Pearl Harbor: A Defining Moment in U.S. History

Guiding Question:

What makes Pearl Harbor a defining moment in American history?


Using a history lab format, students will analyze primary and secondary sources to help them answer the guiding question. Students will be broken into groups and each group given a different document to explore. Groups will analyze the effect of the attack on Pearl Harbor and then produce an original political cartoon to illustrate their answer to the guiding question.


Historical Context

Pearl Harbor woke the United States out of its slumber of neutrality. The attack on American soil jarred the collective psyche and forever changed the way the nation approached international affairs and perceived enemies. The results of the attack were felt immediately with the declaration of war, but also crept into the American homefront and beyond. By investigating the impact of Pearl Harbor on the American identity, students can better understand the United States’ role on the world stage in the post-World War II era.


At the conclusion of this lesson, students will be able to

  • Evaluate the importance of Pearl Harbor on America’s entry into World War II; and
  • Analyze the impact of the attack on the American identity and the American role in the world.

Standards Connections

Connections to Common Core
CCSS.ELA-LITERACY.RH.11-12.2 Determine the central ideas or information of a primary or secondary source; provide an accurate summary that makes clear the relationships among the key details and ideas.
CCSS.ELA-LITERACY.RH.11-12.7 Integrate and evaluate multiple sources of information presented in diverse formats and media (e.g., visually, quantitatively, as well as in words) in order to address a question or solve a problem.
CCSS.ELA-LITERACY.RH.11-12.9 Integrate information from diverse sources, both primary and secondary, into a coherent understanding of an idea or event, noting discrepancies among sources.

Connections to C3 Framework
D2.His.9.9-12. Analyze the relationship between historical sources and the secondary interpretations made from them.
D2.His.14.9-12. Analyze multiple and complex causes and effects of events in the past.
D2.His.16.9-12. Integrate evidence from multiple relevant historical sources and interpretations into a reasoned argument about the past.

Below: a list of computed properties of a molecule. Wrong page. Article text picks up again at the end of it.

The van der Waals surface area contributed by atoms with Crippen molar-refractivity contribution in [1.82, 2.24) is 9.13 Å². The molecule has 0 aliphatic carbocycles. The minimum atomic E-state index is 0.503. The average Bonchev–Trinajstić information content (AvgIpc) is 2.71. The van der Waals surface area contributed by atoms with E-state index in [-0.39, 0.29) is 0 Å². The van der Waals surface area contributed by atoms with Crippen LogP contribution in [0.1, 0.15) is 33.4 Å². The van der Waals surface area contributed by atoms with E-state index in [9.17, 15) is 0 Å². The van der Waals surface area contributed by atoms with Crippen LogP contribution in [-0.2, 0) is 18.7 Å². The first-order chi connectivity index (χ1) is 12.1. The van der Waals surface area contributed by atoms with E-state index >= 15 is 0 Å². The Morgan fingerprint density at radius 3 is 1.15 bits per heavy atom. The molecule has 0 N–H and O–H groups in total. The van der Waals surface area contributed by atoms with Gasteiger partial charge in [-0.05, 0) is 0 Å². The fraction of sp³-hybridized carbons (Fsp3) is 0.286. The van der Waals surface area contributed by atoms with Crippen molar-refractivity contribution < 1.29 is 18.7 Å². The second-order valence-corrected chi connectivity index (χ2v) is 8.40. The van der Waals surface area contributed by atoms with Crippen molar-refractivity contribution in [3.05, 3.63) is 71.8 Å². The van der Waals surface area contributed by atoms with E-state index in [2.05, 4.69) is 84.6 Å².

Lesson Preparation


Activity One: Background Knowledge (10 minutes)

  • Ask students what they know about 9/11. Share out with whole class.
  • Ask students what they know about Pearl Harbor. Share out with whole class.
  • Ask students why they think 9/11 is such an important event in history, then discuss why Pearl Harbor is as important. Students will likely know more about the immediate effects of 9/11, so this discussion can guide them to realizing they need more data to understand the true importance of Pearl Harbor.

Activity Two: Pearl Harbor Source Analysis (30 minutes)

  • Divide students into teams of three to four students each.
  • Distribute one Pearl Harbor Source Packet and six copies of the Document Analysis Worksheet to each group.
  • Ask the student groups to divide the documents, review, and analyze each document together. Ask students to complete a Document Analysis Worksheet for each group of sources.
    • Monitor students to keep them on track and answer questions as needed.
    • Direct students to discuss their answers to the guiding question as it pertains to each of the six source groups.
  • Share out student responses to the the guiding question and list the answers on the board.
  • Ask student groups, Which reason do you feel is the most significant? Why?

Activity Three: Discussion (15 minutes)

  • Divide the class based on the different reasons presented and have students with the same reason move and sit together.
  • Conduct an open discussion where students discuss and defend their answer to the guiding question utilizing the documents to support their argument.
  • Show video clip How Pearl Harbor and 9/11 Changed the United States Forever.
  • Ask students to react to the video clip.

Assessment Materials

Creating Political Cartoons (30 minutes)

  • Direct students to create a political cartoon answering the guiding question, “What makes Pearl Harbor a defining moment in American history?”
  • Use the Pearl Harbor Political Cartoon Rubric to assess the assignment.

Methods for Extension


  • Teachers can adapt this lesson for various levels by engaging in read-aloud methods in groups, editing the longer documents to utilize smaller chunks of information, or analyze the documents together as a class.
  • Teachers can choose to use fewer documents to focus the discussion and narrow the topic.
  • Teachers can vary the makeup of grouping to maximize instructional time by utilizing larger groups if planning to use less documents or smaller groups if using all documents. When selecting groups, varying ability levels can help stimulate active discussion so that students with multiple levels can collaborate.
  • If working with younger students, visual documents such as photos or posters and shorter written documents may offer the opportunity for increased understanding and accessibility.


Return to Activity

Primary Sources

Other Sources